A Second Round of Airline Bailouts Would be Bad for the Industry and Consumers
Not content with one round of sector-specific bailouts, the country’s passenger airlines are lobbying Congress and the White House hard in hopes of receiving yet another infusion of taxpayers’ money.
On Thursday, The Wall Street Journal reports, the top executives of American Airlines, Southwest, and United all met with White House Chief of Staff Mark Meadows to ask for cash assistance, which they say would forestall a looming round of October layoffs.
Meadows appeared amenable to providing an additional $25 billion to the industry, which he deemed a small sum compared to the broader pandemic relief proposal that Congress is currently considering.
“I never thought I’d say $25 billion was a small number, but compared to $1.5 trillion, it’s a rather small amount of additional assistance that could potentially keep 30,000 to 50,000 workers on the payroll,” Meadows told reporters after the meeting. Meadows is the former chair of the House Freedom Caucus, which presents itself as a force for fiscal conservatism.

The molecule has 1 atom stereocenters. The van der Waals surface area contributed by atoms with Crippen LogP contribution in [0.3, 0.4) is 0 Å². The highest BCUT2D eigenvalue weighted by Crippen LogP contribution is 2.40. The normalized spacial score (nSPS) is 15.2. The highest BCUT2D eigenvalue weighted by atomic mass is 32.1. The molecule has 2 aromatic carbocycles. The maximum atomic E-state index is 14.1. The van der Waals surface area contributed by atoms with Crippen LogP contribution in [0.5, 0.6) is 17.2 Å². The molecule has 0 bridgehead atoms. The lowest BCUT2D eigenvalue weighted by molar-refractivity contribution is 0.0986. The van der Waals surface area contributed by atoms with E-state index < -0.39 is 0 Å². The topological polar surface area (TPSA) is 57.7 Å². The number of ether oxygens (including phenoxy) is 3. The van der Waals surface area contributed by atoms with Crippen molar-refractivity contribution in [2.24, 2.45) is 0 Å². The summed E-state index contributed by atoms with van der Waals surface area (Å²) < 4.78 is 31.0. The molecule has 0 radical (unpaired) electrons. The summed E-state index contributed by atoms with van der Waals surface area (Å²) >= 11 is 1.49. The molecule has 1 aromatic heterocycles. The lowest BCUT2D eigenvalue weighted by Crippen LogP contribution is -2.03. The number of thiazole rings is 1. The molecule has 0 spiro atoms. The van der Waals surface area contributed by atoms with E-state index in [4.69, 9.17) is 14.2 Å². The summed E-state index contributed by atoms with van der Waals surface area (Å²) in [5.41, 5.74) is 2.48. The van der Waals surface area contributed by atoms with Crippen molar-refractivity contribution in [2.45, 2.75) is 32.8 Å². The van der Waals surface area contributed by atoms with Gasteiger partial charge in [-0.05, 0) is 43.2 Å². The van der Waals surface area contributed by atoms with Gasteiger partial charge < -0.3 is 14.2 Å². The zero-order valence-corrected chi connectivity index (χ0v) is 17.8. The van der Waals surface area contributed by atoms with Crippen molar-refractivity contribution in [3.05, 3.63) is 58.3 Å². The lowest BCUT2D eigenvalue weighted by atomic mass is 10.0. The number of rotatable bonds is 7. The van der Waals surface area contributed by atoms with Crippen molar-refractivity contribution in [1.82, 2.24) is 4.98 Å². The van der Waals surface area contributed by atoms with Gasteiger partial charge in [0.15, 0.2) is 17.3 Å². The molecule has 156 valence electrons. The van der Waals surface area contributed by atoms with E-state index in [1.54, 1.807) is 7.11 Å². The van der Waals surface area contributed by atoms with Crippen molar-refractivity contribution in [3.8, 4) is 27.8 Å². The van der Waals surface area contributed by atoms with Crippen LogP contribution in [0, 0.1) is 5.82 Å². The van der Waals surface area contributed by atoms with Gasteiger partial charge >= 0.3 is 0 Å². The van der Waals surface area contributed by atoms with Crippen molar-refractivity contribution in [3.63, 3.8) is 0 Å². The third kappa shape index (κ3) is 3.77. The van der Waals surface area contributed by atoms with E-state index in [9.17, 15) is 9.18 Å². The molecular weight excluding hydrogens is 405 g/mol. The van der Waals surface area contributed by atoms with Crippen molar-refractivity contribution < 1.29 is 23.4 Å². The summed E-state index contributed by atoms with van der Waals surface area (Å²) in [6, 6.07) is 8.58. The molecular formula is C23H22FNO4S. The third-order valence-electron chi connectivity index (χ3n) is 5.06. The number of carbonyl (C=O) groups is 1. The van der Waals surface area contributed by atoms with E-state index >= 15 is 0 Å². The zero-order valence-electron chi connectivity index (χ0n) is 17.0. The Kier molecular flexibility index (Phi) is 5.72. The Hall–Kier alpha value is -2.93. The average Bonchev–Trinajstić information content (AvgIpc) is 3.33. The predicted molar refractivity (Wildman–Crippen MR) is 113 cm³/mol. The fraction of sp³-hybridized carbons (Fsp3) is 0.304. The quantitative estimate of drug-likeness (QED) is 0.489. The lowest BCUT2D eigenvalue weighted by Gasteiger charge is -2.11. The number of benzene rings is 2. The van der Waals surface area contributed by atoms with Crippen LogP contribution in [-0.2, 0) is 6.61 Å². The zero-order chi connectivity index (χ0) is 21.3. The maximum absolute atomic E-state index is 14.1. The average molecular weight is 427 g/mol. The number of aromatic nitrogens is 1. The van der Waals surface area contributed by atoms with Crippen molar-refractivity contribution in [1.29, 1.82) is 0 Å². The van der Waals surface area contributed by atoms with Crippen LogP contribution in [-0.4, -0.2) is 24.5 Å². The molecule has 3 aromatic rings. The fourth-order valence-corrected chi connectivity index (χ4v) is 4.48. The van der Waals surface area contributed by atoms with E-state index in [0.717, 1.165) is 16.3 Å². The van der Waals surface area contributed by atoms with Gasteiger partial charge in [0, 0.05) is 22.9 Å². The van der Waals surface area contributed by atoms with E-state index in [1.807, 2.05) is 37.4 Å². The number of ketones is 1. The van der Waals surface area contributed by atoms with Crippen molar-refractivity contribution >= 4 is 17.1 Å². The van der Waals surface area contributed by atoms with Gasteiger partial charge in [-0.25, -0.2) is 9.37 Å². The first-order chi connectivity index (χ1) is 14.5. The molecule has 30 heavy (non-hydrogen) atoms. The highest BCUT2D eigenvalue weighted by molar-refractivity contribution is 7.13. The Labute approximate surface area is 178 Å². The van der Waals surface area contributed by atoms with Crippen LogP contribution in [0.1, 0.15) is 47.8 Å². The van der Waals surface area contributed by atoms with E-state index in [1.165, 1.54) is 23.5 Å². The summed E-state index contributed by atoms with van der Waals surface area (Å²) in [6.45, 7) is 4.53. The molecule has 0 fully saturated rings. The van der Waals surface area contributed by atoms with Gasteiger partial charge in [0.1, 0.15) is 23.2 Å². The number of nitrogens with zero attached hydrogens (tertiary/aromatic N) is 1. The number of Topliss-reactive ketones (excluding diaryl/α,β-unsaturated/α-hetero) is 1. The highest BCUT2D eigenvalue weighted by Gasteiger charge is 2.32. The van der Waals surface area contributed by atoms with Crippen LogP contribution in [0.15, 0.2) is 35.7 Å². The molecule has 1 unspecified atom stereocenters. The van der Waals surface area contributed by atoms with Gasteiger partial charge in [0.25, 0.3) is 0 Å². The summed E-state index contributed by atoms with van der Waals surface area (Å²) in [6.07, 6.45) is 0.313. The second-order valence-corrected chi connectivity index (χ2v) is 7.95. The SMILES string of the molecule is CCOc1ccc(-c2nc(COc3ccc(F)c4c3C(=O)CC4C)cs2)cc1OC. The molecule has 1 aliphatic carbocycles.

That sum would likely come as a clean extension of the $32 billion Payroll Support Program, which was originally passed in March as part of the Coronavirus Aid, Relief, and Economic Security (CARES) Act. That program, administered by the Treasury, made $25 billion in grants available to passenger carriers on the condition that they not involuntarily furlough their workers or cut wages through the end of September. They’re also obliged to run a minimum number of flights to areas they serviced prior to the pandemic.
Airlines—who saw travel volumes decline by as much as 95 percent at the beginning of the pandemic—have eagerly accepted those grants. United, American, and Delta all inked grant agreements worth around $5 billion each. Southwest accepted $3.2 billion in taxpayer-funded grants. Companies will have to pay some of this grant money back, either as cash or as stock.
The CARES Act also created a $25 billion line of credit for the industry. So far, no airline has touched that pot of money, despite an an
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